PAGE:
Program to compute the greatest common divisor of two integers

Write a computer program to determine the greatest common divisor d of two integers a and b and to express d as ax + by for some integers x and y.

I will be writing my programs in Haskell.

First the gcd program. I have to admit that I wrote my own gcd function, but was disappointed by the performance when compared to the library gcd that is built in to Haskell. My own code took about four times as much time and twice as much space. After tweaking for a while I got the performance to twice the time. I finally peeked at the Prelude definition to see what it did differently, to find out that the only major difference was the use of “rem” (for integer division remainder) instead of “mod”. FYI: rem is considerably more efficient than mod. I do disagree with the library function on one point, however; I feel very strongly that \mathsf{gcd}(0,0) should be 0 and not undefined, as the Haskell specification says. First of all, it satisfies the definition rather trivially. We have 0|0 since 0 \cdot k = 0 for all integers k, and if k|0, then k|0. Second, this has the side effect of making gcd idempotent on \mathbb{Z}. Perhaps that’s why the Haskellers don’t like it. 🙂

Anyway, here is the code for gcd.

{- Compute the GCD of a and b. -}
gcd :: Integer -> Integer -> Integer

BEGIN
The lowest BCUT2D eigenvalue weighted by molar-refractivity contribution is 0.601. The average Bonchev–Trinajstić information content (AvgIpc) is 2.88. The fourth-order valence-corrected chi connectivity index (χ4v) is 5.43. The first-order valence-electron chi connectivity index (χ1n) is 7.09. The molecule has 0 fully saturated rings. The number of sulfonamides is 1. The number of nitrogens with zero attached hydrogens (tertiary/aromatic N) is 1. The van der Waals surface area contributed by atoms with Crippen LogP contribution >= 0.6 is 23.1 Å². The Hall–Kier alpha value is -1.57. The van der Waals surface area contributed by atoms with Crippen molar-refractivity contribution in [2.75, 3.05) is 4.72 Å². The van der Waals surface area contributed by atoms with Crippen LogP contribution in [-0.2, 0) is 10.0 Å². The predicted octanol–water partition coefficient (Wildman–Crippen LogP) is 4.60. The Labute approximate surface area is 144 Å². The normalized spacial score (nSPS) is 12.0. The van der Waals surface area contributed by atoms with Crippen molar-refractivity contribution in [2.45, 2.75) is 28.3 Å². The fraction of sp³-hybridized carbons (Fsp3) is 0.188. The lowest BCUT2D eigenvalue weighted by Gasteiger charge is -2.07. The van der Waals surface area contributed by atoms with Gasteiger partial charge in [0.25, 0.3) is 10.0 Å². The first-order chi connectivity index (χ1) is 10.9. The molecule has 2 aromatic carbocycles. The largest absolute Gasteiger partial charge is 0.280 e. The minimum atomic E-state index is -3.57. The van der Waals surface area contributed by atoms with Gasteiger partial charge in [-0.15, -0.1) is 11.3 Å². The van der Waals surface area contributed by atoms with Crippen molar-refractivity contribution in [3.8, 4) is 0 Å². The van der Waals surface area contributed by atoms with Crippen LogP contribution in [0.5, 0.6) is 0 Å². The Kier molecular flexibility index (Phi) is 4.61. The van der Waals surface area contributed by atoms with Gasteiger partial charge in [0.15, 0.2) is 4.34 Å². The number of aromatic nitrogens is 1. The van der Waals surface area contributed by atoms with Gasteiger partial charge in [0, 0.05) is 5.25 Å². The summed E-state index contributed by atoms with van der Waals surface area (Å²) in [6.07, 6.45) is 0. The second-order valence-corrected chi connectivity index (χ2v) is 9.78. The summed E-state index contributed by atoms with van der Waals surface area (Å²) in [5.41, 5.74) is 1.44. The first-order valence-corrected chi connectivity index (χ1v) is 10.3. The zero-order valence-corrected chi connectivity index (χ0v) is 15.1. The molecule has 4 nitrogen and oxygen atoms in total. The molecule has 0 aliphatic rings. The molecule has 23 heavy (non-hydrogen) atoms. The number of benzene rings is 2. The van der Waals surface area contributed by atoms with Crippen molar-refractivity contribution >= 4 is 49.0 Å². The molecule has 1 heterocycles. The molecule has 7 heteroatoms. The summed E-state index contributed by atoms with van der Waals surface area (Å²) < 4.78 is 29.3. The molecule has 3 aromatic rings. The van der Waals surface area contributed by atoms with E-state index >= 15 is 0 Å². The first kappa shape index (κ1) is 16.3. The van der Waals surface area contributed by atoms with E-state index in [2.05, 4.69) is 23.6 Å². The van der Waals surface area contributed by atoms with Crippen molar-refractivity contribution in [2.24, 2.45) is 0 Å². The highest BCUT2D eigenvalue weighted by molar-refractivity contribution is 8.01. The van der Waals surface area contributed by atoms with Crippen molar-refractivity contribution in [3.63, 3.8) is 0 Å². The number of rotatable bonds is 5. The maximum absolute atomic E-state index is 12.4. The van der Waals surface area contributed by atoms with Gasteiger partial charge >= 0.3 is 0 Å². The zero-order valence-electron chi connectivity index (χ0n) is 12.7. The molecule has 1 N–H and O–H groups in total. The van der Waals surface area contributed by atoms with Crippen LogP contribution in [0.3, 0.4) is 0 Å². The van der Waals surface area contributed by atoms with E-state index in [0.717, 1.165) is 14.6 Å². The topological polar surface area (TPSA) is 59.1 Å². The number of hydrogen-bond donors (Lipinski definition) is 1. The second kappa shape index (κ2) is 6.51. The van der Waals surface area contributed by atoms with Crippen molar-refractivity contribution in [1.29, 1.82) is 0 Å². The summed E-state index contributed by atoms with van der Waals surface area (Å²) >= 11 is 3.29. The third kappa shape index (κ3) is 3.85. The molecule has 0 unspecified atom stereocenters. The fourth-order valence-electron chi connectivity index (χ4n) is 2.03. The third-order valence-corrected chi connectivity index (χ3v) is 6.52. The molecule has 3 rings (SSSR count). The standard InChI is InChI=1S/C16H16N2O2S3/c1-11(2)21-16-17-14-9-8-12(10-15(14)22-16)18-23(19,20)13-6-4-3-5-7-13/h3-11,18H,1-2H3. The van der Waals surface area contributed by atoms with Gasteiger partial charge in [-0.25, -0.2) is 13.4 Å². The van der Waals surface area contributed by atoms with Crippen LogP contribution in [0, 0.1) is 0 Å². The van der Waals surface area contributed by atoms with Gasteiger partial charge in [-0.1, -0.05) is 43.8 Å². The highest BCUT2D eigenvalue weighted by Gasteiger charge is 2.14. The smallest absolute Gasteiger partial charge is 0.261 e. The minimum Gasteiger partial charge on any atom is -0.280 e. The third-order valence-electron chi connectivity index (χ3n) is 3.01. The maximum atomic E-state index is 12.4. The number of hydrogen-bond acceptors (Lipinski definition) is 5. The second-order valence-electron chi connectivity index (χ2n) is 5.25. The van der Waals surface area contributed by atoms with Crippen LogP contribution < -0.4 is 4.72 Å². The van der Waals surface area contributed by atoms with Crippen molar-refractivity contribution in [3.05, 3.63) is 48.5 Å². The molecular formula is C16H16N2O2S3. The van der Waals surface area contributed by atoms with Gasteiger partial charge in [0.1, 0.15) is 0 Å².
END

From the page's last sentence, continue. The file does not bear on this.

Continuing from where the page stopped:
gcd a 0 = abs a
gcd a b = gcd b (a `rem` b)

This function uses about 15 reductions and 20 cells per step. (“Reduction” and “cell” are the fancy words Haskell uses to measure time and space complexity, respectively.) By the way, I found this number by computing the gcd of consecutive Fibonacci numbers; I forget the reason, but Fibonacci numbers give the worst case time complexity (for their size) for this implementation of the gcd function.

Now for the second program. What this program needs to find are two integers which satisfy Bezout’s identity for a and b. For this reason I’ll call the function “bezout”. Here is my code.

swap (a,b) = (b,a)

{- Find integers (q,r) so that a = qb + r and 0 <= r < |b|. -}
divAlg :: Integer -> Integer -> (Integer, Integer)
divAlg _ 0 = error "division by zero"
divAlg a b = (quot a b, rem a b)

{- Find integers (x,y) so that ax + by = gcd(a,b). -}
bezout :: Integer -> Integer -> (Integer, Integer)
bezout a b = ((signum a)*x,(signum b)*y)
 where (x,y) = bezout' (abs a) (abs b)
        where bezout' _ 0 = (1,0)
              bezout' _ 1 = (0,1)
              bezout' a b = (y, x - q*y)
               where (x,y) = bezout' b r
                     (q,r) = divAlg a b

The bezout function went through several iterations while I picked out bugs. To give us some confidence that this function does what we think it does, we can run a simple test.

{- Verify the correctness of bezout on some input a b. -}
bezoutTest :: Integer -> Integer -> Bool
bezoutTest a b = (a*x) + (b*y) == d
 where d = gcd a b; (x,y) = bezout a b

Without going into too much detail, Haskell has a library called QuickCheck that takes a function that returns either True or False, generates a bunch of random input, and makes sure that the function returns True for all the input. To run the tests, simply run one of the following commands in your favorite Haskell interpreter.

import Test.QuickCheck

{- Simple test on 100 random inputs. -}
quickCheck bezoutTest

{- Display each test input before checking it. -}
verboseCheck bezoutTest

{- With this command you can supply the number of tests to run. -}
check (defaultConfig { configMaxTest = 10000}) bezoutTest
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